Are There Home Remedies for Bruises?
The treatment for a bruise is most effective right after the injury while the bruise is still reddish and fresh. Follow these home remedies to get rid of the discoloration of bruising more quickly.
- A cold compress such as an ice pack or a bag of frozen peas should be applied to the affected area for 20 minutes every hour in order to speed healing and reduce swelling by constricting the underlying blood vessels in response to the cold. Do not apply ice directly to the skin. Wrap the ice pack in a towel.
- If the bruise takes up a large area of the leg or foot, the leg should be kept elevated as much as possible during the first 24 hours after the injury.
- Acetaminophen (Tylenol) or ibuprofen (Advil) may be taken for pain as instructed on the bottle. Avoid aspirin because aspirin slows the blood from clotting and may prolong the bleeding.
- After about 48 hours, heat in the form of a warm washcloth or a warm heating pad applied to the bruise for 10 minutes two or three times a day may increase blood flow to the bruised area, allowing the skin to reabsorb the blood more quickly. Ultimately, the bruise will fade in color.
There are some herbal and homeopathic remedies that claim to help relieve the pain, swelling, or discoloration of bruises. These treatments have not been proven to be effective by scientific testing. Before using any alternative remedy, consult your doctor as some may interact with medications you take or may cause allergic reactions on the skin in some individuals.
- Arnica montana is a homeopathic remedy touted to help relieve pain and reduce swelling and discoloration due to bruises. It is often sold as a cream that is applied to the skin.
- Apple cider vinegar is reported to increase blood flow to an injury, thus breaking up blood clots in bruised areas. It is usually diluted with warm water and applied as a compress.
- Epsom salt baths relax muscles and can help reduce pain and swelling associated with bruises.
- The enzyme bromelain, found in pineapples, is a natural anti-inflammatory also reported to help dissolve blood clots, and may help reduce swelling associated with bruising.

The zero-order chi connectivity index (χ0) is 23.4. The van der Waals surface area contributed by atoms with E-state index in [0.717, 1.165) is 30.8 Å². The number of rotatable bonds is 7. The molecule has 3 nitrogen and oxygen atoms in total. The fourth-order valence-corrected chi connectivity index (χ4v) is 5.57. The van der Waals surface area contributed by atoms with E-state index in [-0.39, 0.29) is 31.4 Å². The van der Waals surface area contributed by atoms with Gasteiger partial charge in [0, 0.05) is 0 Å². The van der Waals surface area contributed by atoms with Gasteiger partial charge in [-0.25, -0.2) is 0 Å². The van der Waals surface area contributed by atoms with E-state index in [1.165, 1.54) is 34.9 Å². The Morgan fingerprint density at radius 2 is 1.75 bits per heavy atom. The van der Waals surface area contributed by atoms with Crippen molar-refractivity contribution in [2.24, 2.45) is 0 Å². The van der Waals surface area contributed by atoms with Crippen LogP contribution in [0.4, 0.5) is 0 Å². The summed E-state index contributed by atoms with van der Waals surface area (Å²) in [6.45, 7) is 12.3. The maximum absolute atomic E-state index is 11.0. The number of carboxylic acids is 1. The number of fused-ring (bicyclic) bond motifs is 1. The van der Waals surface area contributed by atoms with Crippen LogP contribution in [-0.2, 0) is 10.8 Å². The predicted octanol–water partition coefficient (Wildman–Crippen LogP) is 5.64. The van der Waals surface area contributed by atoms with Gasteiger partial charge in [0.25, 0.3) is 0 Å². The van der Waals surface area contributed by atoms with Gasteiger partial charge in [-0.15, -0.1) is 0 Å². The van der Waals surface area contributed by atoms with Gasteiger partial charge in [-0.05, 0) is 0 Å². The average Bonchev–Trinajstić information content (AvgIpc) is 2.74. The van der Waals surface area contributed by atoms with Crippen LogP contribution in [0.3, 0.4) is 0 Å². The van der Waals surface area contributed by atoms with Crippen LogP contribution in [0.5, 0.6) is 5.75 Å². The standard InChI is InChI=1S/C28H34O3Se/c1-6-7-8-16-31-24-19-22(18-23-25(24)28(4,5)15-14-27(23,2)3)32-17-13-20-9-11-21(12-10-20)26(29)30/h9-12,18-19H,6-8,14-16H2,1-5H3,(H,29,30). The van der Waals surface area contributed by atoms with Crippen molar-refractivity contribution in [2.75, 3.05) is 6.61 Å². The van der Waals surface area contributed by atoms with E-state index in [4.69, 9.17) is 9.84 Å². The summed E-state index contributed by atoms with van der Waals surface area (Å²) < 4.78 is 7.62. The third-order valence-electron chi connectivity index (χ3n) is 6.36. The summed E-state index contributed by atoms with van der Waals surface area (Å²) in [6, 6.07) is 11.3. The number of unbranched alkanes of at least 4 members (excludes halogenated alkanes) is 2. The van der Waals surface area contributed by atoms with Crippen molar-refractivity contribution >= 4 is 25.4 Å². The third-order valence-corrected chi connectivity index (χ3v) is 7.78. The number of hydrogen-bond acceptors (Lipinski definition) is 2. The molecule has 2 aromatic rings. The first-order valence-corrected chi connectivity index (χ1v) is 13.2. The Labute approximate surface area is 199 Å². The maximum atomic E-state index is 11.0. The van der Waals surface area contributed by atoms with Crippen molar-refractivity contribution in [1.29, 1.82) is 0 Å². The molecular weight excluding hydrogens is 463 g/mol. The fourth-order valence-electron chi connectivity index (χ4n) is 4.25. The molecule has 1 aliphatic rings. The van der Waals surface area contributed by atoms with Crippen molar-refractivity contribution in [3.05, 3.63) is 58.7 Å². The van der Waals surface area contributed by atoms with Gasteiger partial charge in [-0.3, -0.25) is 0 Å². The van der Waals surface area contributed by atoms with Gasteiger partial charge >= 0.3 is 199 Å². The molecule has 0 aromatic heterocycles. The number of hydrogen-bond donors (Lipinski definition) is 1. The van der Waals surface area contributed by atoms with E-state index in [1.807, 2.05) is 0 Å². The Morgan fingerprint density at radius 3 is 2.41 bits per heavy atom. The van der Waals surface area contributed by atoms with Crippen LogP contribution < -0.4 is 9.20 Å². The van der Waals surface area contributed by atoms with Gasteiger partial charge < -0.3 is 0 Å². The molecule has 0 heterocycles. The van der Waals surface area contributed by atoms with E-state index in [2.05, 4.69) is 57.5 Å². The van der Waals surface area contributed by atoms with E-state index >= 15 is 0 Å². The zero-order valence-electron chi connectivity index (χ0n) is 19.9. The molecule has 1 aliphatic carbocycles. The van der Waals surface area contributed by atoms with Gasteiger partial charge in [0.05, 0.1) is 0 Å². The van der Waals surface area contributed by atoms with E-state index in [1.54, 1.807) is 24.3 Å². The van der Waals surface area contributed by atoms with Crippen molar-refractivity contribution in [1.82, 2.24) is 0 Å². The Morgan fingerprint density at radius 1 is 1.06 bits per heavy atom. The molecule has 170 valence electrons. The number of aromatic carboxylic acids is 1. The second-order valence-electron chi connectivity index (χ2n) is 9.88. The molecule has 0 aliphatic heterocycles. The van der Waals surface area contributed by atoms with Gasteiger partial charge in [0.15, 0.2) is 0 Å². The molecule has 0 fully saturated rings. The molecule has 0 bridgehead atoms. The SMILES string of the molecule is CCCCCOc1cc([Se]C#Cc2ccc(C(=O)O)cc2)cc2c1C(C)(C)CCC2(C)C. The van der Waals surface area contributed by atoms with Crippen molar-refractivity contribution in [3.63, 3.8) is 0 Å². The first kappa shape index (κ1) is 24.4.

- Tea contains tannins that constrict (narrow) blood vessels. Tea bags from black tea or green tea applied directly to bruises are reported to help reduce discoloration from bruising.
- Aloe vera is known for its healing properties, and many believe it speeds healing of bruises. Aloe gel is usually applied directly to the skin.
What Are Treatment Options for Bruises?
Doctors have no special treatment for bruises other than the techniques described under home remedies: ice packs and later heat, over-the-counter medications for pain, and elevation of the bruised area, if possible.
- A suspected victim of domestic abuse may be referred to a law-enforcement official and/or a social worker.
- If a bruise does not heal after three to four weeks, or if it swells or becomes more painful, it may indicate a hematoma (blood collecting under the skin). If this occurs, a doctor can drain the hematoma.
- If you are on blood-thinning medication, blood tests might be ordered to evaluate if your medications need to be adjusted.
Is It Possible to Prevent Bruises?
- Wear protective gear while playing contact sports such as soccer, football, or hockey.
- Place furniture away from doorways and common walking paths within the home.
- Keep phone and electrical cords away from open areas where one may trip and fall.
- Be sure floors are kept dry and rugs are slip resistant.
- Keep floors free of clutter.
- Install a small night light or use a flashlight if one needs to walk to the bathroom during the night.
- If a doctor has prescribed anticoagulant medications (blood thinners), have regular monitoring and adjust medications as necessary.
- If you are prone to easy bruising, make sure you are getting enough vitamin C. It is best to get this nutrient from whole foods such as fruits and vegetables. Talk to your doctor for advice on incorporating these foods into your diet. If you choose to take supplements, consult your doctor for the dose that is right for you.
What Is the Prognosis of Bruises?
Bruises typically take about two weeks to disappear without complications. Repeated bruising of the leg in the elderly can lead to weakened, yellow-brown skin that tears easily when abraded.
Reviewed on 11/20/2017
American Cancer Society. "Signs and symptoms of childhood leukemia." Feb. 3, 2016. <http://www.cancer.org/cancer/leukemiainchildren/detailedguide/childhood-leukemia-signs-and-symptoms>.
American Liver Foundation. "The Progression of Liver Disease." July 2, 2015. <http://www.liverfoundation.org/abouttheliver/info/progression/>.
American Osteopathic College of Dermatology. "Bruising Hands and Arms." (2016) <http://www.aocd.org/page/BruisingHandsAndArms>.
Ballas, M., and E.H. Kraut. "Bleeding and Bruising: A Diagnostic Work-up." American Family Physician Apr. 15, 2008. <http://www.aafp.org/afp/2008/0415/p1117.html>.
British Homeopathic Association. "Arnica montana." (2016) <http://www.britishhomeopathic.org/bha-charity/how-we-can-help/medicine-a-z/arnica-montana/>.
Hemophilia of Georgia. "Bruises." The Hemophilia, von Willebrand Disease & Platelet Disorders Handbook (2016) <http://www.hog.org/handbook/article/3/33/bruises>.
National Heart, Lung, and Blood Institute. "What Are the Signs and Symptoms of Aplastic Anemia?" Aug. 22, 2012. <https://www.nhlbi.nih.gov/health/health-topics/topics/aplastic/signs>.